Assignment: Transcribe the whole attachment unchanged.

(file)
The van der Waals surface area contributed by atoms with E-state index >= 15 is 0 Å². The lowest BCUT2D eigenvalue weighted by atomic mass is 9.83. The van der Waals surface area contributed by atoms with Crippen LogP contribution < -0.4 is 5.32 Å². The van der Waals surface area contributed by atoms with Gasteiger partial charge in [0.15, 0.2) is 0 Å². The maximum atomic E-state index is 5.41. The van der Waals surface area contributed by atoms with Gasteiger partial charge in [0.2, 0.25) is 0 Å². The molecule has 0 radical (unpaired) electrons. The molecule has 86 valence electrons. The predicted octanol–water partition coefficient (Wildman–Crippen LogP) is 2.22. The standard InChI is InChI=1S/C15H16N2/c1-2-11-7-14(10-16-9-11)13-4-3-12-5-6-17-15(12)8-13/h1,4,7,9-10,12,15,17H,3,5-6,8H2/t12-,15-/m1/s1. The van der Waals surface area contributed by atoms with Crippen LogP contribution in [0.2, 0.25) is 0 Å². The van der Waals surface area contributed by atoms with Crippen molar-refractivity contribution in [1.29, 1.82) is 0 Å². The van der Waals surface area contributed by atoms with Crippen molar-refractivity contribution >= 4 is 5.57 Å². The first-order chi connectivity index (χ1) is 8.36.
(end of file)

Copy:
The van der Waals surface area contributed by atoms with E-state index >= 15 is 0 Å². The lowest BCUT2D eigenvalue weighted by atomic mass is 9.83. The van der Waals surface area contributed by atoms with Crippen LogP contribution < -0.4 is 5.32 Å². The van der Waals surface area contributed by atoms with Gasteiger partial charge in [0.15, 0.2) is 0 Å². The maximum atomic E-state index is 5.41. The van der Waals surface area contributed by atoms with Gasteiger partial charge in [0.2, 0.25) is 0 Å². The molecule has 0 radical (unpaired) electrons. The molecule has 86 valence electrons. The predicted octanol–water partition coefficient (Wildman–Crippen LogP) is 2.22. The standard InChI is InChI=1S/C15H16N2/c1-2-11-7-14(10-16-9-11)13-4-3-12-5-6-17-15(12)8-13/h1,4,7,9-10,12,15,17H,3,5-6,8H2/t12-,15-/m1/s1. The van der Waals surface area contributed by atoms with Crippen LogP contribution in [0.2, 0.25) is 0 Å². The van der Waals surface area contributed by atoms with Crippen molar-refractivity contribution in [1.29, 1.82) is 0 Å². The van der Waals surface area contributed by atoms with Crippen molar-refractivity contribution >= 4 is 5.57 Å². The first-order chi connectivity index (χ1) is 8.36.